Prime Minister Viktor Orban has confirmed that Hungary will hold a referendum on a controversial project to build a Chinese university in Budapest after thousands of demonstrators took to the streets to protest against the plan.
The decision to build a Budapest campus by 2024 using a $1.5 billion loan from a Chinese bank has put a spotlight on Orban's close ties to Beijing and raised concerns about the long-term impact of such a project on the country's higher-education system. The government has argued that having a campus of the Shanghai-based Fudan University would allow Hungarian and international students to acquire high-quality qualifications, but Budapest’s liberal Mayor Gergely Karacsony and other critics fear a lack of transparency and academic freedom. Orban, who has notched three successive election landslides since 2010, faces stiff opposition for the first time in more than a decade, especially from the liberal mayor, Karacsony, who is eyeing a run against the right-wing nationalist at a general election next year. Karacsony has long urged Orban not to force unwanted projects on the city, while a recent opinion poll showed that a majority of Budapest residents oppose the Chinese university campus, which is slated to be built at a site where affordable housing for Hungarian students had previously been planned.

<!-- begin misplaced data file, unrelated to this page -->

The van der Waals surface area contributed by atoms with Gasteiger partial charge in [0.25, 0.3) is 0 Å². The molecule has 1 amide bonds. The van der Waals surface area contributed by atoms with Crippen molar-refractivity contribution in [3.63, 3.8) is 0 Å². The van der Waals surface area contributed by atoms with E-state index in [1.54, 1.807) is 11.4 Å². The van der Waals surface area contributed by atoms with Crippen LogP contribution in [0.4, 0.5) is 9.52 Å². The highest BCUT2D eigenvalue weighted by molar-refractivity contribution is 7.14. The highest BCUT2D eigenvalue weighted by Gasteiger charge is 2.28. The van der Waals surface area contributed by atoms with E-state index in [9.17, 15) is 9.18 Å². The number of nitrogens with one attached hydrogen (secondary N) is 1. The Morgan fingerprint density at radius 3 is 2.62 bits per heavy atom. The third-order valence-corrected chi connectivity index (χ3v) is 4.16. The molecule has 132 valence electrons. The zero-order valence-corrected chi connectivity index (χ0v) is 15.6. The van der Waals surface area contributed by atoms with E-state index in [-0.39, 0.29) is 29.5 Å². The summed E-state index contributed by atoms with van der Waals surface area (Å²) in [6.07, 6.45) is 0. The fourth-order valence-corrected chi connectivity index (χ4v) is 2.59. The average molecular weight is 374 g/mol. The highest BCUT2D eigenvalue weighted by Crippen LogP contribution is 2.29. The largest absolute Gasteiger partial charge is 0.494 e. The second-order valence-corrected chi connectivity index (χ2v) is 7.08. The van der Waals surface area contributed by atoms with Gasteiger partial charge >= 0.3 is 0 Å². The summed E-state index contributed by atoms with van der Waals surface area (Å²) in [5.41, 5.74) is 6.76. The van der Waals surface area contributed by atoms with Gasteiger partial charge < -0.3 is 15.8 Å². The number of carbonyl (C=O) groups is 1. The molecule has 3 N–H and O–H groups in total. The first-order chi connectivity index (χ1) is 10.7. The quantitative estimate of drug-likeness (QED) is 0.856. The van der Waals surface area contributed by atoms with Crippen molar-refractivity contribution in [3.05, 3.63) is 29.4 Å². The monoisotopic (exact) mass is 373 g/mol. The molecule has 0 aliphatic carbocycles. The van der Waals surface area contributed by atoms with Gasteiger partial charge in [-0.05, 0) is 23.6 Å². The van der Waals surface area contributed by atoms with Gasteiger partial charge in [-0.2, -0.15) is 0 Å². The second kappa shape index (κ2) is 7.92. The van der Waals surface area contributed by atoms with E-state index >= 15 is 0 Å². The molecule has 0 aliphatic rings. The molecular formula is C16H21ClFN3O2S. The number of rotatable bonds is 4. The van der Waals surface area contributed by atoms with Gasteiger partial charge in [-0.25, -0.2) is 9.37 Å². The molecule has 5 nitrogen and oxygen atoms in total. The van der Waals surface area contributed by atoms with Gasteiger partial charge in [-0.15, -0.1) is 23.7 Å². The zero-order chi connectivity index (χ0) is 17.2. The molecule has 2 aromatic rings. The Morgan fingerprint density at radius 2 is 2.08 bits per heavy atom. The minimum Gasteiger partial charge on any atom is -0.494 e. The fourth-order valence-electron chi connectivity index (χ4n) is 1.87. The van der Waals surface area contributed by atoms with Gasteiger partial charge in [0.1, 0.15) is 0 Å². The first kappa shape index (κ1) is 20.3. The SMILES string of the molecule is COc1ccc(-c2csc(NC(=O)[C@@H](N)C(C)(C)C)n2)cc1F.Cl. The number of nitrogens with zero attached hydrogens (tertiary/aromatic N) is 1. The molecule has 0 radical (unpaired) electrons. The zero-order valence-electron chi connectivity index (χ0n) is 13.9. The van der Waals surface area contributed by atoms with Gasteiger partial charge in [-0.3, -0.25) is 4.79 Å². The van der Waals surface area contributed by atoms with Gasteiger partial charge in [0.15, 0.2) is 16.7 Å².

"This has become a political issue and we should decide this in a way that is the most acceptable to all," Orban told a June 10 news conference days after plans to build what would be the first Chinese university in the European Union roiled the capital.
Last week the mayor announced that streets surrounding the project site were being renamed to "Free Hong Kong Road", "Dalai Lama Road", and "Uyghur Martyrs' Road" to highlight Chinese human rights sore points.
During his June 10 news conference, Orban dismissed accusations that allowing a Chinese campus would open the door to greater influence for Beijing. "We are not afraid of the Communists, because we have defeated them once already," the prime minister said. "We know exactly what needs to be done and how, therefore, we consider economic cooperation with them and...education especially important." Beijing has defended the project, calling on its critics to "avoid politicizing and stigmatizing the normal personnel exchanges between China and Hungary." Orban has built friendly ties with China, Russia, and other illiberal governments, while repeatedly clashing with the EU by curbing the independence of the Hungarian judiciary and media. Last month, a poll showed a neck-and-neck race between Fidesz and a joint list of six opposition parties. According to the survey, the opposition platform had the support of 33 percent of respondents with Fidesz getting 32 percent.